Student body president incumbent facing difficult opponent

Posted on March 11, 2012 in News
By Paul Koenig

Student Body President Chris Camire (above) faces a challenge from TJ Wiliams, who brings with him several years' experience in student government.
Chelsea Ellis
Student Body President Chris Camire (above) faces a challenge from TJ Wiliams, who brings with him several years' experience in student government.

If re-elected, Chris Camire will be the first student body president to serve more than one year. In fact, it’s the first time a student body president has even gotten a shot at re-election since they’re always been seniors. 

But Camire, a sophomore, will face a formidable foe during the Student Government Association elections March 19-22. TJ Williams, former Student Senate chair and now BSO chair, announced his candidacy at the end of February.

Camire and Williams, both majoring in technology management and minoring in business administration, have been fixtures on the student leadership stage throughout their academic careers. Camire was a student senator his freshman year before being elected student body president for this year, and Williams has been a student senator, president of Circle K — a community service and leadership group at USM, and helped bring Relay For Life to USM. He became the president of the Board of Student Organizations this semester.

Both are refounding brothers of the Kappa Delta Phi fraternity chapter at USM.

Camire, a 2010 graduate of Edward Little High School, said he’ll try to accomplish three goals if re-elected: improve community, improve parking and improve the quality of the physical campuses.

Williams said he’s met a lot of students who aren’t sure how to get involved, something he said he would like to change. He wants students to find the groups and outlets for them to express themselves. Williams helped the Queer Straight Alliance draft their constitution and has worked with the Safe Zone Project, a program that identifies and supports university community members who are safe and supportive contacts for lesbian, gay, bisexual, transgenders, questioning and queer students, staff and faculty.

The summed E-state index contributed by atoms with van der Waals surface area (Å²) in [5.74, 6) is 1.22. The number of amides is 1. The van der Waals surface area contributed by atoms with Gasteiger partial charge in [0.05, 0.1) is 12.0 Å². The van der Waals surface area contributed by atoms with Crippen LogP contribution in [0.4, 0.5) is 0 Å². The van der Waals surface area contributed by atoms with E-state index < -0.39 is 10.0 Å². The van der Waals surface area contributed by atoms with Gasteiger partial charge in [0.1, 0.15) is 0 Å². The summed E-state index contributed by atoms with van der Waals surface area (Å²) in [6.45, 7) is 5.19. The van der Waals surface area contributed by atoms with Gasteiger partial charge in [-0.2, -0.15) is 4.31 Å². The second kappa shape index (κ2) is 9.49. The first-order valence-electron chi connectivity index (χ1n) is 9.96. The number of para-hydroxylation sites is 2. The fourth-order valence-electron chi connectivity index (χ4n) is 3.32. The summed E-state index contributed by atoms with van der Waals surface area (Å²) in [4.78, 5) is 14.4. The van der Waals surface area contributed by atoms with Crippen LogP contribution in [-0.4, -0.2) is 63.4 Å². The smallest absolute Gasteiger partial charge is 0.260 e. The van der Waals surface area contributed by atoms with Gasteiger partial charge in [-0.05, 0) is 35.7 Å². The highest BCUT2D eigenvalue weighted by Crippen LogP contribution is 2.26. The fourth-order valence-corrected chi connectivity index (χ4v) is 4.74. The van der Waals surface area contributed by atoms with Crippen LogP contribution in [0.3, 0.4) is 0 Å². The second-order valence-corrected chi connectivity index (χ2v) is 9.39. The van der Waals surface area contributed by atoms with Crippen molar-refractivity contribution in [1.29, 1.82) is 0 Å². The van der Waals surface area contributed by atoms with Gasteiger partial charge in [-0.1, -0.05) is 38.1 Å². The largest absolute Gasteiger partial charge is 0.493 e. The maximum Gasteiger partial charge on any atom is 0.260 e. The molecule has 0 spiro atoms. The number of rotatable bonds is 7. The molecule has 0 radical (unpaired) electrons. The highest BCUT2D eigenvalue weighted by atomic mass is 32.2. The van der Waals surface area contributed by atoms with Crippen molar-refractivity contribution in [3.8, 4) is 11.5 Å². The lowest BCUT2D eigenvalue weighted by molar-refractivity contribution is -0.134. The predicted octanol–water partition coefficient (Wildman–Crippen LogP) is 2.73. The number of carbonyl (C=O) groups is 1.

Both candidates spoke of the need for stronger community at USM.

“USM is falling apart,” said Camire. “And it’s been slowly getting worse and worse.” With many student groups scattered across the university, Camire said there needs to be greater teamwork between different entities. He would like as many active student leaders and community members to collaborate as possible.

“What really needs to happen is some sort of big inspiration where we all come together in one place at one time and realize, ‘Oh this is actually a pretty cool place. This is why I’m going to school here,’” Camire said. “Some people have realized that and some people haven’t yet.”

Williams, who graduated from Mountain Valley High School in 2008, said he’s been working closely with multicultural students and veterans recently to ensure they’re getting the support they need to accomplish their objects.

“I know the student body president position does a lot with administration, but — working with students — I feel that I’m a face a lot of people know,” Williams said. “They feel comfortable coming to talk to me.”

This semester Williams has also been working on the initiative to bring health services back to Portland. It’s been an important issue for some commuters who say it’s a hassle traveling to Gorham for the services.

Often student body presidents face challenges navigating the administration-level bureaucracy when they first take office. They sit on multiple committees with administration and are often the link from administrators to students, Camire said. He said he thinks already having a year under his belt will better prepare him for accomplishing more if elected for a second term.

Williams acknowledged this could be one of his own challenges. “I think one of the hurdles for me is there is that learning curve for incoming student body president,” he said. “Although I feel I have a little bit of an advantage because I’ve been in student government, and I’ve worked with administration before.

Camire said many students can agree on what they want — better parking, better facilities — but his biggest challenge will be engaging USM students, who have a tradition of lackluster involvement, to reach these goals.

“People are here to get out of here. And that’s really sad because people should be enjoying their college experience, and I want to help that be accomplished,” Camire said.

Williams is the only student to fill out the application to run for student body president, although the deadline isn’t until the end of the day on March 16. Applications are also due then for student senators.

Elections run the week of March 19-22. For more info visit: http://usm.maine.edu/studentlife/vote